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704: Vilnius Cathedral, Vilnius, Lithuania
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Vilnius Cathedral
Mystery Worshipper: Egeria.
The church: Vilnius Cathedral, Vilnius, Lithuania.
Denomination: Roman Catholic.
The building: A large, neo-classical building set in a huge open space, with a detached (and older) bell tower next to it. This cathedral, both inside and outside, is white and severe. I had found it cold and rather forbidding when I went inside a couple of days earlier, despite a handsome high altar and one beautiful baroque chapel surviving from a former building. But it felt very different when it was full of people.
The neighbourhood: The cathedral is on the edge of the Old Town of Vilnius, with the castle on a mound behind it, the university a few minutes' walk away, and a couple of major shopping streets converging on it. This morning, as it was Palm Sunday, there was a market in front of the cathedral where the elaborate palms that Vilnius specialises in, as well as bunches of juniper and catkins, were on sale. Vilnius itself – or rather the old part, as there are plenty of drab building from the Soviet era further out – is a beautiful and oddly numinous place, full of churches and handsome old buildings.
The cast: Cardinal Backis, Archbishop of Vilnius.
What was the name of the service?
Palm Sunday Mass (or rather, masses).

How full was the building?
Standing room only – about the same density as rush hour on the London Underground.

Did anyone welcome you personally?
Nothing like that was possible. The entrances of the cathedral were full of people squeezing in and squeezing out all the time. I discovered that Lithuanians don't shake hands during the peace, just turn and nod at those around them.

Was your pew comfortable?
Well, there were pews, but I don't know what you had to do to secure a place in one! I stood throughout, crammed into one of the side aisles with hundreds of others.

How would you describe the pre-service atmosphere?
There wasn't really a chance for any pre-service atmosphere, because as soon as one mass ended the next began. There were at least four that morning, one after another. But even with the constant coming and going, the atmosphere was quiet and reverent.

What were the exact opening words of the service?
I don't know, partly because I know about three words of Lithuanian and partly because I was concentrating on finding somewhere to stand. But I assume the usual words at the beginning of the mass.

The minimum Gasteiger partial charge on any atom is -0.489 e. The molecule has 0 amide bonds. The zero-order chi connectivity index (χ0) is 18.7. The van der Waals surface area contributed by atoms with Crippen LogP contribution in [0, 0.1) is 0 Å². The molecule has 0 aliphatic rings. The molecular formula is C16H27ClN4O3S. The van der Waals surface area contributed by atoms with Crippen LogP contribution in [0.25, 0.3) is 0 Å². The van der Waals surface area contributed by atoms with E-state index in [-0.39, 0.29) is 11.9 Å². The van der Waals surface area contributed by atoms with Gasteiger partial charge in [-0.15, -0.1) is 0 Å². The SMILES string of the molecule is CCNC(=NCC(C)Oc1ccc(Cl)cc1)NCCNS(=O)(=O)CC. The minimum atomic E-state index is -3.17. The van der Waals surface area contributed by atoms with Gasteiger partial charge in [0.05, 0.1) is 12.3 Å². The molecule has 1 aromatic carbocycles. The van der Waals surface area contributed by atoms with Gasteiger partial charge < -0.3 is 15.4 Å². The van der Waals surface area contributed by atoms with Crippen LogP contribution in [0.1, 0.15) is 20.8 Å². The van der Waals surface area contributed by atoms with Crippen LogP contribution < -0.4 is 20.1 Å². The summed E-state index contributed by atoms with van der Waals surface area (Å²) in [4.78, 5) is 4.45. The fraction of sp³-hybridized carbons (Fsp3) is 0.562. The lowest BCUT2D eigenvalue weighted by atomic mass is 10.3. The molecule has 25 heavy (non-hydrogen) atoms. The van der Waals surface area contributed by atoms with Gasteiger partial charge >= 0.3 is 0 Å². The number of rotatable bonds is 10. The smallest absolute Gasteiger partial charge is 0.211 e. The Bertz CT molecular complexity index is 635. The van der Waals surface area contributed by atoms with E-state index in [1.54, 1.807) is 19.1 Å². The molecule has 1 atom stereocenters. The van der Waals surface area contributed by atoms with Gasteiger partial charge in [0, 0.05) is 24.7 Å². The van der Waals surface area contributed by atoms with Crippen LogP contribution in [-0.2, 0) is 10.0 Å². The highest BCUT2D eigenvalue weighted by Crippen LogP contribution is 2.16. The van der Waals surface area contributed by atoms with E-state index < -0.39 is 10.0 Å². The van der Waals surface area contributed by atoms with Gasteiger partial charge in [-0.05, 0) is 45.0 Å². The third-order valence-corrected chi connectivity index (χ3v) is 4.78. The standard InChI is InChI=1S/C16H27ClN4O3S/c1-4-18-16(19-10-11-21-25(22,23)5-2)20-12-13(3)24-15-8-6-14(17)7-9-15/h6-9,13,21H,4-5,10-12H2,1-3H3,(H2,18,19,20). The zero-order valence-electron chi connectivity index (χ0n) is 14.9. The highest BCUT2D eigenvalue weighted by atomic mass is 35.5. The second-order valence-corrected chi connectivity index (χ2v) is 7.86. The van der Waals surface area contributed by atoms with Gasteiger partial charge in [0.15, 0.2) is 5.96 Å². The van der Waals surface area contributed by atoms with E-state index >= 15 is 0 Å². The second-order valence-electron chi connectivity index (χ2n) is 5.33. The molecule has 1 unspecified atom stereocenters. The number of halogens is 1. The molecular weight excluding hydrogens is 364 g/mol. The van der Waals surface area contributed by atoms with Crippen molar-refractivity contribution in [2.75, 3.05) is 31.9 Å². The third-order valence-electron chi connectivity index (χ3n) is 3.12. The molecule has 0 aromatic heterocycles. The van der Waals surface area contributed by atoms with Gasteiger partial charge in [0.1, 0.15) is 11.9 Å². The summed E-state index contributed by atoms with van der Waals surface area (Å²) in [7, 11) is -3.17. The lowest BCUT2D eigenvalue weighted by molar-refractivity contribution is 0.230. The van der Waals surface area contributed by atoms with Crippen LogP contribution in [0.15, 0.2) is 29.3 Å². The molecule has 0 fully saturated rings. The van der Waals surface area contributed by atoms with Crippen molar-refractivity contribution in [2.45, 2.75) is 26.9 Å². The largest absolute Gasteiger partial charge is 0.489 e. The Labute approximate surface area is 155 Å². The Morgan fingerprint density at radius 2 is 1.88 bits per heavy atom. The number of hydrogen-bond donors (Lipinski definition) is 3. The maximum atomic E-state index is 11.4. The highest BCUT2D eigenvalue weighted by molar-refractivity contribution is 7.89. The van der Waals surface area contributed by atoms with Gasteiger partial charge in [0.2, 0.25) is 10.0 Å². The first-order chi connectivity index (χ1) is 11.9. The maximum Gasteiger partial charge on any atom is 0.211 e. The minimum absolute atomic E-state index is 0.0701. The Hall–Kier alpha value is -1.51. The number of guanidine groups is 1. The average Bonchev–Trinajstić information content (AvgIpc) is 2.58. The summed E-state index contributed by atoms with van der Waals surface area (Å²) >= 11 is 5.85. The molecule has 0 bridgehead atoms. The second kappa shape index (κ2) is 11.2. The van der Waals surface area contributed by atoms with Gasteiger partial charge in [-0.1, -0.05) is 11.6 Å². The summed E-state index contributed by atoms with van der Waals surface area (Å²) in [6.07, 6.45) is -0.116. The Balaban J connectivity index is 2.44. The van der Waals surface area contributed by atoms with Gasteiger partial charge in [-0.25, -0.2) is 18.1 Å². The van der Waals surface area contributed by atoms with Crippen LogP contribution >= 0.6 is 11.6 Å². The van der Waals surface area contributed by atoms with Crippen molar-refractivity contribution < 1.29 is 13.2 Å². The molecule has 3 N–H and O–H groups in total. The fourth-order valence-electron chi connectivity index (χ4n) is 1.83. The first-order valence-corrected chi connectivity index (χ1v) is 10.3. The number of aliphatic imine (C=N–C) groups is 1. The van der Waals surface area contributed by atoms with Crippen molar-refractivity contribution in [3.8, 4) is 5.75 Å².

What books did the congregation use during the service?
None. Everyone seemed to know the service and the hymns by heart.

What musical instruments were played?

Did anything distract you?
Almost nothing! Despite the crowds and my total lack of Lithuanian, the congregation was so rapt that even I found it extraordinarily easy to concentrate. I did find my attention wandering during the reading of the passion narrative, which was read by two priests, taking alternate verses, and I studied some of the not very thrilling examples of religious art hanging on walls and pillars nearby.

Was the worship stiff-upper-lip, happy clappy, or what?
Traditional and dignified – I suppose what I'd expect of a cathedral on Palm Sunday. There was plenty of incense, I'm glad to say.

Exactly how long was the sermon?
Two minutes.

In a nutshell, what was the sermon about?
I've no idea – but full marks to Cardinal Backis for keeping it short, because there isn't much a preacher can usefully say after the reading of the passion story.

Which part of the service was like being in heaven?
The rapt attentiveness of the packed congregation, and the smell of the juniper branch I was holding mingling with the incense.

And which part was like being in... er... the other place?
Accustomed as I am to an Anglican slither from pew to kneeler, having to kneel on the stone floor – or rather having to get up again in a very small space encumbered by handbag, camera, and palm!

What happened when you hung around after the service looking lost?
No chance to hang around – well, I could have done, and heard mass again. People were already packing in for the next service while the previous shift were still taking communion.

How would you describe the after-service coffee?
I went off and had a pizza to bring me back down to earth. There are a lot of pizza places in Vilnius, and Lithuanian pizzas are quite something.

How would you feel about making this church your regular (where 10 = ecstatic, 0 = terminal)?
I can't really say, because I'm not a Roman Catholic and so would be excluded from mass, and I've no idea what it's like on an ordinary Sunday. Oh, and I'd have to learn Lithuanian. But I'm very glad I went.

Did the service make you feel glad to be a Christian?
Oh yes!

What one thing will you remember about all this in seven days' time?
The beautiful and elaborate palms that everyone was holding – and the fact that I've never seen so many people going to church!
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